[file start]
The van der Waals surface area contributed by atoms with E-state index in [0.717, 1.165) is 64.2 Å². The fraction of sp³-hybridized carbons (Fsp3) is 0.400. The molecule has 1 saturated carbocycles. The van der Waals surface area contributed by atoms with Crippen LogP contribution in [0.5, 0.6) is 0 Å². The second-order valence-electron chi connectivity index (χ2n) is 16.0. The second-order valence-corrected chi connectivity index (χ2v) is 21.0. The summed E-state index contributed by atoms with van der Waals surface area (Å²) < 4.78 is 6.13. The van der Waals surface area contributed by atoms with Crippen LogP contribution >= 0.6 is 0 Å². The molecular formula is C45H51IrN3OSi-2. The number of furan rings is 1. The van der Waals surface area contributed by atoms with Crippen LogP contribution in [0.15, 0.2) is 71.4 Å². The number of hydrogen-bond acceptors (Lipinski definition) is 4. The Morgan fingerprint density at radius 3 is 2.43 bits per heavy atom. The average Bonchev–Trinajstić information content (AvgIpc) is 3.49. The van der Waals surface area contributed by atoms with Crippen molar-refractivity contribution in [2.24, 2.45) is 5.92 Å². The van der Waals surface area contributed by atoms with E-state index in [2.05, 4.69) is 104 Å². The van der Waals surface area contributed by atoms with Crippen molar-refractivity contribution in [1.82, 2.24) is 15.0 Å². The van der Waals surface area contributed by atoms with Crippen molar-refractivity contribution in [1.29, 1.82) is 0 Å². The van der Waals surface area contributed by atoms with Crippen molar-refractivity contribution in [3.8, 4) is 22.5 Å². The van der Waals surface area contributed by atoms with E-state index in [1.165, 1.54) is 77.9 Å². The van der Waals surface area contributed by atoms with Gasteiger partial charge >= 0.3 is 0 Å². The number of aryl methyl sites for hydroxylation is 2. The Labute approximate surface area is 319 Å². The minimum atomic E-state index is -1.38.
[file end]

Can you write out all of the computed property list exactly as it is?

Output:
The van der Waals surface area contributed by atoms with E-state index in [0.717, 1.165) is 64.2 Å². The fraction of sp³-hybridized carbons (Fsp3) is 0.400. The molecule has 1 saturated carbocycles. The van der Waals surface area contributed by atoms with Crippen LogP contribution in [0.5, 0.6) is 0 Å². The second-order valence-electron chi connectivity index (χ2n) is 16.0. The second-order valence-corrected chi connectivity index (χ2v) is 21.0. The summed E-state index contributed by atoms with van der Waals surface area (Å²) < 4.78 is 6.13. The van der Waals surface area contributed by atoms with Crippen LogP contribution >= 0.6 is 0 Å². The molecular formula is C45H51IrN3OSi-2. The number of furan rings is 1. The van der Waals surface area contributed by atoms with Crippen LogP contribution in [0.15, 0.2) is 71.4 Å². The number of hydrogen-bond acceptors (Lipinski definition) is 4. The Morgan fingerprint density at radius 3 is 2.43 bits per heavy atom. The average Bonchev–Trinajstić information content (AvgIpc) is 3.49. The van der Waals surface area contributed by atoms with Crippen molar-refractivity contribution in [2.24, 2.45) is 5.92 Å². The van der Waals surface area contributed by atoms with E-state index in [2.05, 4.69) is 104 Å². The van der Waals surface area contributed by atoms with Crippen molar-refractivity contribution in [1.82, 2.24) is 15.0 Å². The van der Waals surface area contributed by atoms with Crippen molar-refractivity contribution in [1.29, 1.82) is 0 Å². The van der Waals surface area contributed by atoms with Crippen molar-refractivity contribution in [3.8, 4) is 22.5 Å². The van der Waals surface area contributed by atoms with E-state index in [1.165, 1.54) is 77.9 Å². The van der Waals surface area contributed by atoms with Gasteiger partial charge >= 0.3 is 0 Å². The number of aryl methyl sites for hydroxylation is 2. The Labute approximate surface area is 319 Å². The minimum atomic E-state index is -1.38.